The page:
The six juveniles who allegedly vandalized the Alice ISD football stadium made their first appearance in juvenile court Wednesday afternoon for a detention hearing.
The detention hearing is only to determine whether or not the juvenile has adequate supervision outside of a juvenile detention center. The juveniles will appear in court for their charges at a later date.
After appearing before Judge Pete Trevino Jr., the juveniles, who range in ages of 11 and 15, were all released to a parent who promised the court they would adequately supervise their children and return them to other court appearances.
The group of Alice ISD students, four boys and two girls, were arrested Monday by Alice police in connection with the vandalism at the football stadium located on the 200 block of South Stadium.
Through a police investigation, investigators determined that the juveniles allegedly gained entry to the property by jumping the secured fence. They than allegedly gained entrance to the concession stand where they sprayed the contents of a fire extinguisher into the ice machine. In order to leave the property with the stolen ATVs, police believe the juveniles rammed through the fence.
When the ATVs where located they too were damaged. According to Investigator Juan Charles, one ATV was found stuck in the mud of a creek and the second one was found with a missing bumper where the juveniles attempted to pull the first ATV from the mud, but failed. The second ATV was also covered in white spray paint to conceal the AISD logos.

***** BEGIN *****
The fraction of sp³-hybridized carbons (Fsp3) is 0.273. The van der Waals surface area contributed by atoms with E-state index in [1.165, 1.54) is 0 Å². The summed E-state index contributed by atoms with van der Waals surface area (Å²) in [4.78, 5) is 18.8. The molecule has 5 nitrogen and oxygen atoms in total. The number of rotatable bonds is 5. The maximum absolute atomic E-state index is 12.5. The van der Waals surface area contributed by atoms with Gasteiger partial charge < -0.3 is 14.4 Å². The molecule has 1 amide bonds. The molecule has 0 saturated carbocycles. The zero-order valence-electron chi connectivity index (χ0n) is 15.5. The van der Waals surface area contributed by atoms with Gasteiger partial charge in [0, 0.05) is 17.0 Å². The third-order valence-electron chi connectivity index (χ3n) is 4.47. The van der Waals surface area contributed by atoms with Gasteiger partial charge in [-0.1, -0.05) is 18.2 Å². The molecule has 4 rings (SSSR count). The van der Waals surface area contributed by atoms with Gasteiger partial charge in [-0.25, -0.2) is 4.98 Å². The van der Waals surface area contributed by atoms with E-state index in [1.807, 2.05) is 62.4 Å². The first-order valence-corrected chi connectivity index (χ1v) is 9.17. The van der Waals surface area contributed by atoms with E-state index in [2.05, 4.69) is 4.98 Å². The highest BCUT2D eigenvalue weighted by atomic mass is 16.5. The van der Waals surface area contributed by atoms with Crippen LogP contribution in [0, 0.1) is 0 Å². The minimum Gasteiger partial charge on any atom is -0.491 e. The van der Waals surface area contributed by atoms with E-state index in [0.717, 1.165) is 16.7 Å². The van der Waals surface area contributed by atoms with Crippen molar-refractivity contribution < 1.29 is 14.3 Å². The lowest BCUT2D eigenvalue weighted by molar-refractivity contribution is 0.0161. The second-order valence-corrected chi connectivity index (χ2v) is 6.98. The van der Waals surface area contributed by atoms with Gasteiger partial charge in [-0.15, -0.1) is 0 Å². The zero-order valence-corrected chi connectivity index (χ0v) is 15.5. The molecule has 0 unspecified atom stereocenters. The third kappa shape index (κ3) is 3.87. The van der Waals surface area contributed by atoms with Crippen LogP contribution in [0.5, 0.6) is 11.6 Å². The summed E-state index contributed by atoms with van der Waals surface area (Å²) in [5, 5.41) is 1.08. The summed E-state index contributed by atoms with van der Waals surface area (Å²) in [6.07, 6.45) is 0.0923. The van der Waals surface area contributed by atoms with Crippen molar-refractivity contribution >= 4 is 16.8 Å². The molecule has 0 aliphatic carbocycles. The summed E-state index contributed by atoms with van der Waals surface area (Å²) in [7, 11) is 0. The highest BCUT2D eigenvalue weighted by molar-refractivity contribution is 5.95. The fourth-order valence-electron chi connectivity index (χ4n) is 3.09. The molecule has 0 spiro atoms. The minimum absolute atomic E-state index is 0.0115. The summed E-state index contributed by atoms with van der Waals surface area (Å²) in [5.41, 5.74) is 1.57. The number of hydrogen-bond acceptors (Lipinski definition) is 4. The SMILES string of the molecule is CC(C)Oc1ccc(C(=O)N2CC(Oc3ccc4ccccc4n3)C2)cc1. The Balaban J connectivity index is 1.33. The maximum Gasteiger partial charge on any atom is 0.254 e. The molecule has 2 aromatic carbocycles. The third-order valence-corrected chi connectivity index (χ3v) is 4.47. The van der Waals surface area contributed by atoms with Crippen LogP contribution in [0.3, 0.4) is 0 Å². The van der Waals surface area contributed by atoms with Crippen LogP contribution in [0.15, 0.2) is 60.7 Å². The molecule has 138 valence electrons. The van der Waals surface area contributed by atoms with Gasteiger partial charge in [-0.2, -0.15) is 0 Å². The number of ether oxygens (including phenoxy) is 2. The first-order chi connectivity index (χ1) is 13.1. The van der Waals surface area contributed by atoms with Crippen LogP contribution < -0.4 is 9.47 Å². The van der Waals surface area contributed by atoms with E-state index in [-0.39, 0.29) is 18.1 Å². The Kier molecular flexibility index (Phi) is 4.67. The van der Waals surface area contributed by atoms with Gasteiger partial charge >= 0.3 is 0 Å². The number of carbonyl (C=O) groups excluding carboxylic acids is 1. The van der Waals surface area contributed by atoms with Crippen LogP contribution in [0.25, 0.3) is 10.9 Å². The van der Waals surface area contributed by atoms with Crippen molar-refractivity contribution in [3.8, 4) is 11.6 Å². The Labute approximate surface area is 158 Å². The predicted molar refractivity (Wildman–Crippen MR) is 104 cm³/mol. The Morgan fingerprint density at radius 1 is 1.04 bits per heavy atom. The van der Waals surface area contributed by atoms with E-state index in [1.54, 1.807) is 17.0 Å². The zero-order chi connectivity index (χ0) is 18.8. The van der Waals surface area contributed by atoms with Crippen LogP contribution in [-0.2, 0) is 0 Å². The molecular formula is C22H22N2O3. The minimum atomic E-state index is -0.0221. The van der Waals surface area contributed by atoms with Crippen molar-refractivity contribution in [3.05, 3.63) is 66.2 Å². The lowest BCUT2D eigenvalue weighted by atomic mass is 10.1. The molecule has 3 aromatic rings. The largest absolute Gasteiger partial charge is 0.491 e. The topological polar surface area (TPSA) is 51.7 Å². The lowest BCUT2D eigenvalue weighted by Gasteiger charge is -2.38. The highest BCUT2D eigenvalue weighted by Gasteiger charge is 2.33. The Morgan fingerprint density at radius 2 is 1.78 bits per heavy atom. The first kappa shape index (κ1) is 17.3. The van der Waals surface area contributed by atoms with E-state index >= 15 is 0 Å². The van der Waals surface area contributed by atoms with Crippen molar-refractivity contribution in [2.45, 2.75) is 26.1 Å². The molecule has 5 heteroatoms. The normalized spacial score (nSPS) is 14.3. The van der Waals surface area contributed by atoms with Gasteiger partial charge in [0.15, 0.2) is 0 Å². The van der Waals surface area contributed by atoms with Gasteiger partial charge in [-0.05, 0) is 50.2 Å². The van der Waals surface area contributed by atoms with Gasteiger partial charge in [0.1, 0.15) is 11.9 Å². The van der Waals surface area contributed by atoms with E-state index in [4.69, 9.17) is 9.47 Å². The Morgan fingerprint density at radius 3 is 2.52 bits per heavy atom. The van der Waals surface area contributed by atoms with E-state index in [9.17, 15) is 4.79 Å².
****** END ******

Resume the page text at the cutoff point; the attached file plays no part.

Police were able to determine that they had enough evidence to charge the six juveniles with burglary of a building, theft over $2,500 and criminal mischief over $2,500; all first degree felonies. The juveniles spent two days at the San Patricio Detention Center before returning for the hearing.
The Jim Wells County Probation Department recommended that one of the 13-year-old boys be detained in a detention center for no longer than 10 working days due to two other criminal offenses, criminal trespass and false alarm, on his record. The juvenile, who stood in front of Trevino and could be heard sniffly as he cried, was on probation at the time of the recent offense.
However, Judge Trevino ordered the juvenile be released to his father who had only had him for a month and a half prior to this incident, according to his father and the juvenile's attorney.
"The court does not in any way, shape or form, condone their behavior," Trevino said after the detention hearing concluded.
As part of the juveniles probation conditions, they have a 6 p.m. curfew, and are not to associate or hangout with each other.